I've understood so far that in conventional PCR, the most abundant DNA/genotype present in the speciment at the beginning of the reaction is selected and esponentially amplified. So that cPCR are likely to miss mixed infections.

But I had 1 case in which when I sequenced the PCR product I got in BLAST 100% similarity for 3 different species at the same time. Is this suggestive of a mixed infection?


1 Answer 1


If you had a 100% BLAST hit for 3 species from a single amplicon sequence then it only means that region of DNA is conserved in the three species so you have at least one of those species present not necessarily all three.

If you had three different amplicon sequences and each one matched one species to a total of three, then you have all three species present.

  • $\begingroup$ I see. Is it correct to say that: 1) it is possible that one PCR product contains more than 1 organism's DNA, for example if your primers are quite generic and you got several unspecific bands. 2) the readable sequence corresponds to only one organism, even if this sequence is equally conserved in more species ?Thanks $\endgroup$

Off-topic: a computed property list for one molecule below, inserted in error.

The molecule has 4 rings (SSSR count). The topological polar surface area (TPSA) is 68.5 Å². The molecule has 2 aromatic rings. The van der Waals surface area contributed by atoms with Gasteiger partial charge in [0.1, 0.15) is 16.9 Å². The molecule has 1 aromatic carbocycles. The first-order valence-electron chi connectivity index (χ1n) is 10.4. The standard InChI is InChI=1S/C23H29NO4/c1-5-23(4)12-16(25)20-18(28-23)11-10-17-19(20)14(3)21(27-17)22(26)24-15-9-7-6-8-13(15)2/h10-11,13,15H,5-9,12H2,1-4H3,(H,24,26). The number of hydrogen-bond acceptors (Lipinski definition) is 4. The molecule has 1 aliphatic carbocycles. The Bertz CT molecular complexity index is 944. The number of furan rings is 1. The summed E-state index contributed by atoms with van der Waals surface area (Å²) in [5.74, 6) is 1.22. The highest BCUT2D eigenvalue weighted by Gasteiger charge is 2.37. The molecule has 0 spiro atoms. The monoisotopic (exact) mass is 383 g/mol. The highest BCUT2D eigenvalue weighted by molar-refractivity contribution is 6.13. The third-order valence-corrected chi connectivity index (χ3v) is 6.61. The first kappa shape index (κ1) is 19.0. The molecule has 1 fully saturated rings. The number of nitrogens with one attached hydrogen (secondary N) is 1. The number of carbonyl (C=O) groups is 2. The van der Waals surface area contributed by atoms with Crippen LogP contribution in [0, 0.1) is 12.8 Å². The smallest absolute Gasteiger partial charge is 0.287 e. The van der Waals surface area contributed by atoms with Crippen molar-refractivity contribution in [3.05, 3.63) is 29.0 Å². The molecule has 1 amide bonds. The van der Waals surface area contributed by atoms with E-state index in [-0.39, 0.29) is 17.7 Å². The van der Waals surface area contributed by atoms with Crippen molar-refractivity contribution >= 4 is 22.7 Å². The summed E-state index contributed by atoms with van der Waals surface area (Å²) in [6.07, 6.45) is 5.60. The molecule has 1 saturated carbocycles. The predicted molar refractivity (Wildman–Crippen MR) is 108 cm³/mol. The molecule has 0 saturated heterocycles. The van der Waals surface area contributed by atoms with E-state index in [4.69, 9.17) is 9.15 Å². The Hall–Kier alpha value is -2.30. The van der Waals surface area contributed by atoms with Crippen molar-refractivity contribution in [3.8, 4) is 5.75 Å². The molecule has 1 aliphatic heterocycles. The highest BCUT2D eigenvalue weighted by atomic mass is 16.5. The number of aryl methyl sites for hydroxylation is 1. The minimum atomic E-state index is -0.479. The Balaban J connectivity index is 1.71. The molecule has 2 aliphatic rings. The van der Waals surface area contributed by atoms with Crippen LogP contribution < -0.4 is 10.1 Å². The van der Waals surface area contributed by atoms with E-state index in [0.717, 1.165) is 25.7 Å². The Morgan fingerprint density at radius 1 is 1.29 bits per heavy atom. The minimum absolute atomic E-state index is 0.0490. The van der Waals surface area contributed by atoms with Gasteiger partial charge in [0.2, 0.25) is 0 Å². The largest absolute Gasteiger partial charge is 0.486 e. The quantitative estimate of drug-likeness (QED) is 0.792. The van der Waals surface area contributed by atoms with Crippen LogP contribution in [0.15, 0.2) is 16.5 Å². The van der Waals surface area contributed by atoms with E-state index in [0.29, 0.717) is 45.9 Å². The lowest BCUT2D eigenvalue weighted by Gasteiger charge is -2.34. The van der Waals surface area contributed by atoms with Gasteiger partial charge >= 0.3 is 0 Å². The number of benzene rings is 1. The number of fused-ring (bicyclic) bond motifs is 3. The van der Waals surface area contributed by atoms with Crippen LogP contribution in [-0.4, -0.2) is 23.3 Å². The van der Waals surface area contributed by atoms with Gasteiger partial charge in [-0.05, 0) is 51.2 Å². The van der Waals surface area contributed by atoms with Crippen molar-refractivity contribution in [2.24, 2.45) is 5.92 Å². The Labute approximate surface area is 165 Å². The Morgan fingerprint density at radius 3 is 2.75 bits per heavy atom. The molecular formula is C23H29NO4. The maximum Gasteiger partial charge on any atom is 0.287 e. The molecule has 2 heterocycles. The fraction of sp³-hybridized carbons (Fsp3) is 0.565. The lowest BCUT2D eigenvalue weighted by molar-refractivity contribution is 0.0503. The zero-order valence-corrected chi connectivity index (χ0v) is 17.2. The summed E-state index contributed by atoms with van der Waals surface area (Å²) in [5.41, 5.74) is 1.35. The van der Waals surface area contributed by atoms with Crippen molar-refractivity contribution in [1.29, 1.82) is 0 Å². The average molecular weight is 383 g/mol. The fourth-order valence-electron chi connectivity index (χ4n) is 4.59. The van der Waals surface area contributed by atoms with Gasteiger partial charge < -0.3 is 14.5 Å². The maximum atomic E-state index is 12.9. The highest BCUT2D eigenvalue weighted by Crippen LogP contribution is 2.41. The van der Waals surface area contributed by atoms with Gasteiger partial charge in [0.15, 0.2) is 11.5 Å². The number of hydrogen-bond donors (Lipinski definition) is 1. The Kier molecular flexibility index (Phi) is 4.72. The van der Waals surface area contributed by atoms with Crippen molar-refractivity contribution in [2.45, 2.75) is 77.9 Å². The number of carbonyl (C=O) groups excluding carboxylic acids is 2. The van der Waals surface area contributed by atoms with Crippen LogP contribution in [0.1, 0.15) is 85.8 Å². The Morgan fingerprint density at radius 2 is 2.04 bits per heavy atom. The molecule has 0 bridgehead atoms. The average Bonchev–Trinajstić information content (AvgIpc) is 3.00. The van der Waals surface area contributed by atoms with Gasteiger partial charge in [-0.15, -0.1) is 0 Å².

– Azzurra
    Commented Mar 24, 2017 at 13:38
  • $\begingroup$ You have have more then one species PCR product in the same band. If you get multiple bands then they by definition have differing sequences. That doesn't mean it's two species, it could be one species with two different amplicons in it's genome. And 2) No, if the sequence is equally conserved in more species you can't say which or how many species are present. $\endgroup$
    – Artem
    Commented Mar 24, 2017 at 17:29

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